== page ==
Having been established in July this year, the regulation-facing forum is looking to promote research into possible AI safety guardrails to mitigate harms such as disinformation and security risks, as well as appointing Chris Meserole as its first executive director.
In the lead-up to a global summit exploring the safety of artificial intelligence taking place in the UK next week, the new safety fund initiative comes in line with commitments to facilitate third-party auditing of vulnerabilities within AI models, says a Forum announcement.
Primarily, focus is said to be on supporting development of adversarial tests on models — a kind of ethical system hacking known as ‘red teaming‘.
Through funding such projects, the tech consortium hopes to raise safety and security standards, as well as provide insights into measures required of government and industry stakeholders to effectively mitigate flaws.
UK government calls for AI infrastructure access ahead of global summit — As big tech AI innovation continues, government officials push for under-the-hood access to key start-ups’ technology ahead of the world’s first AI safety summit.
The fund is being delivered with support with onboarded ‘philanthropic’ partners, the Patrick J. McGovern Foundation; The David and Lucile Packard Foundation; ex-Google CEO Eric Schmidt; and computer programmer and investor Jaan Tallinn.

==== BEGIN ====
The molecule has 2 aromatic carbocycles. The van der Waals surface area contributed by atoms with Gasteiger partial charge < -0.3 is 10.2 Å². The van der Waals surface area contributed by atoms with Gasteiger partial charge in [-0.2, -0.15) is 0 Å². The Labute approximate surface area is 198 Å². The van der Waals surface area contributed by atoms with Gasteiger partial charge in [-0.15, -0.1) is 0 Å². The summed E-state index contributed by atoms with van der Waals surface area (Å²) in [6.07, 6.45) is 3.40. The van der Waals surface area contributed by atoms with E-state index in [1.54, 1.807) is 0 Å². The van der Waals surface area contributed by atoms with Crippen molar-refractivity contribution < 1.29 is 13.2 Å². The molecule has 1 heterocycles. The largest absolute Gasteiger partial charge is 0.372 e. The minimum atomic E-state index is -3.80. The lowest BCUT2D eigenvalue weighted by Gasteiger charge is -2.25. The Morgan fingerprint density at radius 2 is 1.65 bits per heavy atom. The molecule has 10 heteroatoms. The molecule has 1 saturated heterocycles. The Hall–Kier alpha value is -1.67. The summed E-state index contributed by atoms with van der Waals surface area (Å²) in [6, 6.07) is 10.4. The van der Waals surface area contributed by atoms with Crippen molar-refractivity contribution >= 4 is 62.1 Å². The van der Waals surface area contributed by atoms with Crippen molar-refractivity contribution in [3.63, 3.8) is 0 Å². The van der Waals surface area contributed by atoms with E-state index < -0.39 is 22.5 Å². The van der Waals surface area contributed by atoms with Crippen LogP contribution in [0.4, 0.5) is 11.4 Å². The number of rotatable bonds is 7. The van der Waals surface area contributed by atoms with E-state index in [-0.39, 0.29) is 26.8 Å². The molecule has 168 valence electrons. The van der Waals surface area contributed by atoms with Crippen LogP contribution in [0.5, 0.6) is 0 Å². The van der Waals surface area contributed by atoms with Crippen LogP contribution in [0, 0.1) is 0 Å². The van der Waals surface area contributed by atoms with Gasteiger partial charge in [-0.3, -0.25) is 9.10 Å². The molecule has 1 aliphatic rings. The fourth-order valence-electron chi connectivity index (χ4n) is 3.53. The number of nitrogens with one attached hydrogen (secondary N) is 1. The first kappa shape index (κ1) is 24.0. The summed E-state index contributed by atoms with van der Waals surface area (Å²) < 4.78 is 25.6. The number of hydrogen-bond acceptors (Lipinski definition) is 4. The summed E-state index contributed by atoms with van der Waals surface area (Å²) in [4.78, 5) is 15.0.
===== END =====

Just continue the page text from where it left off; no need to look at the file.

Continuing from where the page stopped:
New executive director Meserole joins following a six year tenure serving in directoral and fellowship roles at the social sciences research and education think tank, The Brookings Institution.
Meserole said of the new AI Safety Fund, which he will oversee: “The most powerful AI models hold enormous promise for society, but to realise their potential we need to better understand how to safely develop and evaluate them. I’m excited to take on that challenge with the Frontier Model Forum.”
Proposals for funding under the new AI safety scheme are expected to be sent out within a matter of months.
Geoffrey Hinton realised mankind was history when AI got the joke — So-called ‘godfather of AI’ Geoffrey Hinton says he realised that humanity had created its own successor when Google’s PaLM explained why a joke was funny.